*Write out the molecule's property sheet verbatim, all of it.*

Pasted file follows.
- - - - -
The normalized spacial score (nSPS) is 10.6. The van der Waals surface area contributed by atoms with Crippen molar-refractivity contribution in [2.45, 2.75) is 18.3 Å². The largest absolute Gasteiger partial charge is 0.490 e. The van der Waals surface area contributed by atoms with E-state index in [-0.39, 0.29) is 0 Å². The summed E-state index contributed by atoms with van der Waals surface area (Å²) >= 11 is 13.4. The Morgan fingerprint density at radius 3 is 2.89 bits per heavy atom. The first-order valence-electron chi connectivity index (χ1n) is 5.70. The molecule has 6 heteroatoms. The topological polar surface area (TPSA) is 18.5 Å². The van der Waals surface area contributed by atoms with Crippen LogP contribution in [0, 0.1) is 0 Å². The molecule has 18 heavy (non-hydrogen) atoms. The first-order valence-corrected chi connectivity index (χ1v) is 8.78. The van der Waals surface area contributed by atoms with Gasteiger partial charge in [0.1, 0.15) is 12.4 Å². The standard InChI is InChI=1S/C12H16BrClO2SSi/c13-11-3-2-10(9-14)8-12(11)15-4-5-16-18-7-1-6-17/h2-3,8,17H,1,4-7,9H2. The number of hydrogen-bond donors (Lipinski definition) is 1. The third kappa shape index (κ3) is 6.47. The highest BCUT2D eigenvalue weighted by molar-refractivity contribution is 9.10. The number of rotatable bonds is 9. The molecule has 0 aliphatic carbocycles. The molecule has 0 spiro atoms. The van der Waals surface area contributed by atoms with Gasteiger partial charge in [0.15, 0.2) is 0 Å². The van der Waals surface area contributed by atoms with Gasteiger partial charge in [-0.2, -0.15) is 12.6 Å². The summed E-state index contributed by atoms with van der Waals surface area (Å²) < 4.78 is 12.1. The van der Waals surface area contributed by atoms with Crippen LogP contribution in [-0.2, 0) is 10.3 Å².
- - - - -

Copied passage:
The normalized spacial score (nSPS) is 10.6. The van der Waals surface area contributed by atoms with Crippen molar-refractivity contribution in [2.45, 2.75) is 18.3 Å². The largest absolute Gasteiger partial charge is 0.490 e. The van der Waals surface area contributed by atoms with E-state index in [-0.39, 0.29) is 0 Å². The summed E-state index contributed by atoms with van der Waals surface area (Å²) >= 11 is 13.4. The Morgan fingerprint density at radius 3 is 2.89 bits per heavy atom. The first-order valence-electron chi connectivity index (χ1n) is 5.70. The molecule has 6 heteroatoms. The topological polar surface area (TPSA) is 18.5 Å². The van der Waals surface area contributed by atoms with Crippen LogP contribution in [0, 0.1) is 0 Å². The molecule has 18 heavy (non-hydrogen) atoms. The first-order valence-corrected chi connectivity index (χ1v) is 8.78. The van der Waals surface area contributed by atoms with Gasteiger partial charge in [0.1, 0.15) is 12.4 Å². The standard InChI is InChI=1S/C12H16BrClO2SSi/c13-11-3-2-10(9-14)8-12(11)15-4-5-16-18-7-1-6-17/h2-3,8,17H,1,4-7,9H2. The number of hydrogen-bond donors (Lipinski definition) is 1. The third kappa shape index (κ3) is 6.47. The highest BCUT2D eigenvalue weighted by molar-refractivity contribution is 9.10. The number of rotatable bonds is 9. The molecule has 0 aliphatic carbocycles. The molecule has 0 spiro atoms. The van der Waals surface area contributed by atoms with Gasteiger partial charge in [0.15, 0.2) is 0 Å². The van der Waals surface area contributed by atoms with Gasteiger partial charge in [-0.2, -0.15) is 12.6 Å². The summed E-state index contributed by atoms with van der Waals surface area (Å²) < 4.78 is 12.1. The van der Waals surface area contributed by atoms with Crippen LogP contribution in [-0.2, 0) is 10.3 Å².